A gastronomia da rua- Portugals street food

Leitão assado - suckling pig on a spit
Autumn is here and the evenings are drawing in.Nights are fresher and cooler but we cant help turning our memories back to a hot sultry summer of street food when we wandered the streets of an evening and enjoyed a street snack or two.In summer all over Portugal from beach to inland town festival we find food we can eat "on the hoof".
It might be the bolinhas man peddling his doughnuts from a basket on the beach "Bolinhaaaaaaaas,con crema, sem crema." Sunning yourself on a beach towel, this is the sound that  might have raised you from nodding off on your Maeve Binchy to join the queue for a fresh doughnut.
Trolling the Streets of Castro Marim during the four day Dias Medievais festival in August the smoky smell of Chocos assados na brassa (Barbecued Cuttlefish) or Polvo seco assado (dry roasted octopus tentacles) might have tickled your taste buds. Torresmos and couratos, the latter normally on sale at large popular gatherings, such as football matches,are not particularly summer fare. Usually served on a sandwich,and accompanied by a beer. I am saving more on that story for later Kirsty.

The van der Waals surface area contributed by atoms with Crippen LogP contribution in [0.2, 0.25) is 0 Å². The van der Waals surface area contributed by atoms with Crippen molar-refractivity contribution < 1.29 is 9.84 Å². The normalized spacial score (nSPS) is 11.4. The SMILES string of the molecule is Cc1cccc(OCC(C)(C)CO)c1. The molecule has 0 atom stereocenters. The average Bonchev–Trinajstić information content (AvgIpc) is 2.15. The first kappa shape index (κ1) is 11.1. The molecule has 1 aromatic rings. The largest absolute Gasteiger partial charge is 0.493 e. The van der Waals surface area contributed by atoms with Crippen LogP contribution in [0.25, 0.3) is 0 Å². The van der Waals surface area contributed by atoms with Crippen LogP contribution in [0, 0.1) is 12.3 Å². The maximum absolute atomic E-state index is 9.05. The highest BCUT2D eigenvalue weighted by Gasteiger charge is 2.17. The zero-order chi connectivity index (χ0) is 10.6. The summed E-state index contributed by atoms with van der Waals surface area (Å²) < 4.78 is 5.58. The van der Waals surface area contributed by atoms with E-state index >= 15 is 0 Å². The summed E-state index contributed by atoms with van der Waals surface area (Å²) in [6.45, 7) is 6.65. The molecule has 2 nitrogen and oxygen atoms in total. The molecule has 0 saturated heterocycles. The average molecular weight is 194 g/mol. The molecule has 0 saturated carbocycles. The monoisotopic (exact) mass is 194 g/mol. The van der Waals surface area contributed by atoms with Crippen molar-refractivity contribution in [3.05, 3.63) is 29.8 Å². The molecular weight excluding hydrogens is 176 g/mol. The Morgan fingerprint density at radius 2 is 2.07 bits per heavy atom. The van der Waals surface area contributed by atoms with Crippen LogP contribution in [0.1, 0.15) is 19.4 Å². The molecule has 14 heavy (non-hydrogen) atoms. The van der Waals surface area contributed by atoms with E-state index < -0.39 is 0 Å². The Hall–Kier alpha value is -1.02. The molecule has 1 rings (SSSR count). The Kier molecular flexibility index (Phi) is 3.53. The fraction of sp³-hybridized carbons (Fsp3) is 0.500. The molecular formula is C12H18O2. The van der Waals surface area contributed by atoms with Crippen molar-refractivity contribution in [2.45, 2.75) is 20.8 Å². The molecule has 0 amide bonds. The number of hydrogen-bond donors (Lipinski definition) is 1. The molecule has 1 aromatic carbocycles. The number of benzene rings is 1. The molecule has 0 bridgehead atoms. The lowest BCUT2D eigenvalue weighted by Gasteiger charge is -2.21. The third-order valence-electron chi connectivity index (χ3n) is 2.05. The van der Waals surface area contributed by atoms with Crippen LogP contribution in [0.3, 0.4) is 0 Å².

No market is complete without the Farturas and churros wagons selling curly whirly doughnut type caky things.
And last, and most certainly not least, throughout summer the sardine season heralds the smell of fresh sardines being grilled on charcoal in the streets of Portugal.The many festivals of Santos populares throughout June are accompanied by stalls selling grilled sardines. 
The characteristic smell of grilled sardines permeates everywhere, during the summer months, when literally tonnes of them are consumed. Natives and tourists alike devour them by the dozen from street vendors, like this one in Lisbon.Put one on a slice of bread and eat it with your fingers while the fat of the fish drips into the bread.You´ll only regret it if you don´t.


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